You've spent hours mixing your brand new tune, but no matter how much you fiddle, it still doesn't stand up against your favourite releases.
You've tried everything - bolstered the bass, drenched the whole thing in effects, added more parts (and removed them again), and even made it louder - but it just doesn't sound right.
So, what can you do? Well, the chances are that somewhere along the way you've committed one of a handful of the common production sins that all budding producers have fallen prey to at some point.
Making music is often a quite lonely and personal experience - you're composing in your bedroom, quietly (or noisily) having fun and getting on with your dream. But this also means you're too close to the project.
Part of coming up with a great finished track is being able to step back and listen with objective ears - and it's worth ensuring you have a decent set of monitors. You can only assess the full dynamic and frequency ranges of your mixes and the interaction of all the musical parts if you can hear them properly.
A good set of monitors should have the flattest possible frequency response so the music is uncoloured. As an example, if your speakers are too bassy you will under-compensate for the bass as you mix, and your efforts will sound tinny on any other system.
Generally, you shouldn't use headphones for monitoring while mixing unless you really know what you're doing or your room is incredibly bad-sounding. You should also listen to your nearly finished mix on as many other set-ups as possible; you'll pick up more discrepancies the more systems you try.
Try to think about what you'd like to sound like, too. You can learn a lot from A/Bing your music next to an artist or genre you have in mind when composing.
Consider pace, overall production and EQ. Have you over-compressed; is your track too long? Only by assessing next to a commercial offering can you judge if you're truly up there with the best.
Of course, it's also important to get feedback from others, but getting valuable feedback can be difficult. Just as making music is very personal, so are individual listeners' particular likes and dislikes.
The solution is to listen to a bunch of people who know what they're talking about! Drawing upon many years' experience of mixing and producing music, and importantly, listening to reader demos, newly signed artists and commercial releases, our experts have identified the top 10 most common mistakes made by budding producers.
Our list contains everything from the obvious to the not-so-glaring, from throwing too much into an arrangement to making things too loud, and even - yes, we really do mean this - making it too perfect! So, keep these points in mind the next time you're working on a mix, and your production nightmares could soon be over.
For a complete guide to improving your mixes, check out Computer Music Special 54: Make Over Your Mix, which is on sale now.
One of the most common problems with mixes occurs when too much is happening in any one part of the musical plane (or to look at it another way, not enough). Try to think of music in three dimensions, and first, check the width.
Great mixes spread themselves like a warm audio blanket across the entire stereo spectrum. Poor mixes throw everything down a narrow beam of audio straight into your eardrums.
With this in mind, be sure to make good use of your 'humble' panning tools. Pan certain parts to extremes: unusual effects, percussive noises and pads go hard left and right; backing vocals can come further in; main vocals and bass usually sit best in the middle.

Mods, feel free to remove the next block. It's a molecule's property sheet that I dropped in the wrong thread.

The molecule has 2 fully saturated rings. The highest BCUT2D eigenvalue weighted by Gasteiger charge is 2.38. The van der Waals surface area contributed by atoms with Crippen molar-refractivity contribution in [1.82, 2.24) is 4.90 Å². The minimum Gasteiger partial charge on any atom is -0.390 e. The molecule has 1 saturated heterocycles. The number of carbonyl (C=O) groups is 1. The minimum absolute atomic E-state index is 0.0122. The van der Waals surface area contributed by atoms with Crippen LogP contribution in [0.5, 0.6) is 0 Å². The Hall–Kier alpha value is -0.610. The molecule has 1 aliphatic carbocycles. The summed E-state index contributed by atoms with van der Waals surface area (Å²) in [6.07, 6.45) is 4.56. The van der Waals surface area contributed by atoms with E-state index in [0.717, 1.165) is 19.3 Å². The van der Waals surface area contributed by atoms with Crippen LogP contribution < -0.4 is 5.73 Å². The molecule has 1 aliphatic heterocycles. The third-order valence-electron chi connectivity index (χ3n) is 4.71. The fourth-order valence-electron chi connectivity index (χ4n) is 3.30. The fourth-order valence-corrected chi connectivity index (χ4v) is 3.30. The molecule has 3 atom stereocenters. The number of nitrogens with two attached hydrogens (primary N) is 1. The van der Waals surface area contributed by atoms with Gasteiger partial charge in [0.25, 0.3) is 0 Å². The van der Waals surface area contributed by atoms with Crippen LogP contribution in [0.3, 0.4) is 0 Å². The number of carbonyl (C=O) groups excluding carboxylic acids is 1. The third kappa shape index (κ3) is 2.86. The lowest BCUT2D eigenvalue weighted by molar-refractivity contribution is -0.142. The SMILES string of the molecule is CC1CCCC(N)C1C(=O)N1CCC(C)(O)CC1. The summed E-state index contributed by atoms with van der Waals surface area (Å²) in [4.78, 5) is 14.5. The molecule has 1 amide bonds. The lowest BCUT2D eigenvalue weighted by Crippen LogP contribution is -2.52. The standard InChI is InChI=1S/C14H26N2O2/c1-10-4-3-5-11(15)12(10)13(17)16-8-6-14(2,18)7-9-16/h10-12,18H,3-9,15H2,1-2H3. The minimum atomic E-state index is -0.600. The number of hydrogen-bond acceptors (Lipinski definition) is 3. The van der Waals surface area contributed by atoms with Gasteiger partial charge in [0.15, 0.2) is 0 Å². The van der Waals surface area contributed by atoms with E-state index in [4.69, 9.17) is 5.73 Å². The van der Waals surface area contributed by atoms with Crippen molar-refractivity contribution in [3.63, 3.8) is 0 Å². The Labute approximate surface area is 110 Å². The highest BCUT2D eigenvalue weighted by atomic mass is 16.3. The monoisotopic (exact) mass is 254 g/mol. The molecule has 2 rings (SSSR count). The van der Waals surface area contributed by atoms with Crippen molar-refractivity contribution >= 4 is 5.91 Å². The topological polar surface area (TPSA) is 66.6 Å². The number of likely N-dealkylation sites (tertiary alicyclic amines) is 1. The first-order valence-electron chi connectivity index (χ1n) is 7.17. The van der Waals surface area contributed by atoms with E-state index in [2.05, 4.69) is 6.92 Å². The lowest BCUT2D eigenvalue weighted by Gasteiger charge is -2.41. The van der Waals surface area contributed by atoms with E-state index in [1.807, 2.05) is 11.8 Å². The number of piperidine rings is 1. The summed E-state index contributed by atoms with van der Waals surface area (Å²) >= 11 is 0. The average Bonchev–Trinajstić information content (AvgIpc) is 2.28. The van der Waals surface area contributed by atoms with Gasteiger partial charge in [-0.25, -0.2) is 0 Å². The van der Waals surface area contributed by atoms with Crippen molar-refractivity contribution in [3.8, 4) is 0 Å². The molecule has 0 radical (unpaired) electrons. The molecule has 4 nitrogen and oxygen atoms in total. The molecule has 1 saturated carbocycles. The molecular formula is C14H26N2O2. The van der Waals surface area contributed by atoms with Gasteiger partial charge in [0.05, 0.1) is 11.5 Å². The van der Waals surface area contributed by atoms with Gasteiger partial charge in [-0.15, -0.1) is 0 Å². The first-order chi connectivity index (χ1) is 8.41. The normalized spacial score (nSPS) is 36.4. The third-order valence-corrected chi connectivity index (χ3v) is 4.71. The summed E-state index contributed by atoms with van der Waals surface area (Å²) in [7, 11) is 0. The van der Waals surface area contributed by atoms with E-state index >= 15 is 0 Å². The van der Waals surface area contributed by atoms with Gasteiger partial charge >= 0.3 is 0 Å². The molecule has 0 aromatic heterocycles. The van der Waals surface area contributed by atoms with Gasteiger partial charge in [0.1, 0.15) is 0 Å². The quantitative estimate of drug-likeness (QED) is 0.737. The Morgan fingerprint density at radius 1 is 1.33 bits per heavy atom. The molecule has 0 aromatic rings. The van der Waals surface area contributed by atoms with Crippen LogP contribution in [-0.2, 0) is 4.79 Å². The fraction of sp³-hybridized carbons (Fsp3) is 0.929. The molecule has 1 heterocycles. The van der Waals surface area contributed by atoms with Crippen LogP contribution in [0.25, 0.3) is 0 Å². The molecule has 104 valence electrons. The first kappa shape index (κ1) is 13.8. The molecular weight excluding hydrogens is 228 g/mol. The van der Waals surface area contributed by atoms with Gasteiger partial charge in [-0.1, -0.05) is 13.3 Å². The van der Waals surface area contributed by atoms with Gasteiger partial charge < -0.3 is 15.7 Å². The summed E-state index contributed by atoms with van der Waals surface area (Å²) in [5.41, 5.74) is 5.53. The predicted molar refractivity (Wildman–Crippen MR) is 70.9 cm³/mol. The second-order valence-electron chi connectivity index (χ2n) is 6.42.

But while there are rules here, don't feel you can't break them. Just make sure the finished mix sits across the whole width of the spectrum rather than in one part. Pan everything to one area and your listeners will simply think that one of their speakers or headphones is playing up.
Keep this frequency clear
So, that was width - now think depth. There's nothing worse than a track that has been mixed so that so that the whole thing takes your head off with all of the parts sounding like they are playing through a tin can.
This is usually a sign of terrible monitors being used at the mixing stage - great monitors let you hear the whole frequency range of your mix. A simple rule of thumb is to keep instruments of the same frequency apart, like naughty children, so you don't get them clashing and fighting with one another for attention.
A good place to hit first is the bottom end, or bass. Most genres of music are driven by some form of bass (with rock it's bass guitar, for example, and with dance it's synth bass) so make sure your mix has some kind of low end element on which to hang. From there, spread everything upwards and across the frequency range and don't have too much happening in any one area of the spectrum.
Too much clutter
Computers have put untold musical power at our fingertips, but this doesn't mean we need to fill 256 tracks every time we compose a new tune. In fact, many great pieces of music use sparse arrangements with a few well-recorded sounds and instruments.
Take the famous Phil Spector 'wall of sound' production method of the 60s - the name might imply that everything and the kitchen sink was thrown in there, but actually it was just well-recorded, distinct, big sounds.
We've already pointed out that it's important to have a good spread across both the frequency range and the stereo image. But decluttering can be done elsewhere in your mix as well, simply by removing parts from the arrangement.
Some of the best pop songs feature a vocal, a guitar and nothing else, while some classic dance tracks primarily feature a drum machine, bassline and vocal. So be ruthless - you can increase your impact by decreasing your sounds.
The wrong sounds
Sometimes tracks don't sound right because the constituent parts don't make a whole. This can be caused by using sounds that simply don't fit - synth brass being used in place of a real part, or a sample with slightly incorrect timing or pitch, for example.